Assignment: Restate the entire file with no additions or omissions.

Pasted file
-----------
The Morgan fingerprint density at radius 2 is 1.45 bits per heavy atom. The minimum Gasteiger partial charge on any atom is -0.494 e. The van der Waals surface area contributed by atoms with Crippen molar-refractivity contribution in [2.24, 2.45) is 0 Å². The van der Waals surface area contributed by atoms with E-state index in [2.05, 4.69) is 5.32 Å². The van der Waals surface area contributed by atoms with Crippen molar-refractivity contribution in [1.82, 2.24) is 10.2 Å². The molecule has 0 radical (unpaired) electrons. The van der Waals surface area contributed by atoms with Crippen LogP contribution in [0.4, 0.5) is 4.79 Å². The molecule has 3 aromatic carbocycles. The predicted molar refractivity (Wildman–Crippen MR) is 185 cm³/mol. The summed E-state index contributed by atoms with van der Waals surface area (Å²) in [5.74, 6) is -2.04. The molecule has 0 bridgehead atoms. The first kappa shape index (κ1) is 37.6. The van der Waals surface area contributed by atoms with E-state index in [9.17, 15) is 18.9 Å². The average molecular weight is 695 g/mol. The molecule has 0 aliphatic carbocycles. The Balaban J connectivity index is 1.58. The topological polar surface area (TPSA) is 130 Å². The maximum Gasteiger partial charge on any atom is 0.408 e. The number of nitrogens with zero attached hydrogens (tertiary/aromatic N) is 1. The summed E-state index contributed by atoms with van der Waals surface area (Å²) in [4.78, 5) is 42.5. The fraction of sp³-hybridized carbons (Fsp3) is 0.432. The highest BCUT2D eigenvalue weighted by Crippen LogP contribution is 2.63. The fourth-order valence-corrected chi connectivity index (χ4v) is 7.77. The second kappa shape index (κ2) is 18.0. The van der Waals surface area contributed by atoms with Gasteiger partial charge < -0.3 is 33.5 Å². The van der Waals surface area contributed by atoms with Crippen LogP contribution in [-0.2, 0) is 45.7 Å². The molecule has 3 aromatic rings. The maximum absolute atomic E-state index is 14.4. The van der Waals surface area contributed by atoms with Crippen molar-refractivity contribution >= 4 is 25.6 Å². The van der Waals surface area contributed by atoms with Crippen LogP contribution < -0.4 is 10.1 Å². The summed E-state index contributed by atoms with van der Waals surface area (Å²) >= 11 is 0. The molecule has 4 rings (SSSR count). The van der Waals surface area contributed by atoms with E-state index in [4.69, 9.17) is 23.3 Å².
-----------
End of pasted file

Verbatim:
The Morgan fingerprint density at radius 2 is 1.45 bits per heavy atom. The minimum Gasteiger partial charge on any atom is -0.494 e. The van der Waals surface area contributed by atoms with Crippen molar-refractivity contribution in [2.24, 2.45) is 0 Å². The van der Waals surface area contributed by atoms with E-state index in [2.05, 4.69) is 5.32 Å². The van der Waals surface area contributed by atoms with Crippen molar-refractivity contribution in [1.82, 2.24) is 10.2 Å². The molecule has 0 radical (unpaired) electrons. The van der Waals surface area contributed by atoms with Crippen LogP contribution in [0.4, 0.5) is 4.79 Å². The molecule has 3 aromatic carbocycles. The predicted molar refractivity (Wildman–Crippen MR) is 185 cm³/mol. The summed E-state index contributed by atoms with van der Waals surface area (Å²) in [5.74, 6) is -2.04. The molecule has 0 bridgehead atoms. The first kappa shape index (κ1) is 37.6. The van der Waals surface area contributed by atoms with E-state index in [9.17, 15) is 18.9 Å². The average molecular weight is 695 g/mol. The molecule has 0 aliphatic carbocycles. The Balaban J connectivity index is 1.58. The topological polar surface area (TPSA) is 130 Å². The maximum Gasteiger partial charge on any atom is 0.408 e. The number of nitrogens with zero attached hydrogens (tertiary/aromatic N) is 1. The summed E-state index contributed by atoms with van der Waals surface area (Å²) in [4.78, 5) is 42.5. The fraction of sp³-hybridized carbons (Fsp3) is 0.432. The highest BCUT2D eigenvalue weighted by Crippen LogP contribution is 2.63. The fourth-order valence-corrected chi connectivity index (χ4v) is 7.77. The second kappa shape index (κ2) is 18.0. The van der Waals surface area contributed by atoms with Gasteiger partial charge < -0.3 is 33.5 Å². The van der Waals surface area contributed by atoms with Crippen LogP contribution in [-0.2, 0) is 45.7 Å². The molecule has 3 aromatic rings. The maximum absolute atomic E-state index is 14.4. The van der Waals surface area contributed by atoms with Crippen molar-refractivity contribution >= 4 is 25.6 Å². The van der Waals surface area contributed by atoms with Crippen LogP contribution < -0.4 is 10.1 Å². The summed E-state index contributed by atoms with van der Waals surface area (Å²) >= 11 is 0. The molecule has 4 rings (SSSR count). The van der Waals surface area contributed by atoms with E-state index in [4.69, 9.17) is 23.3 Å².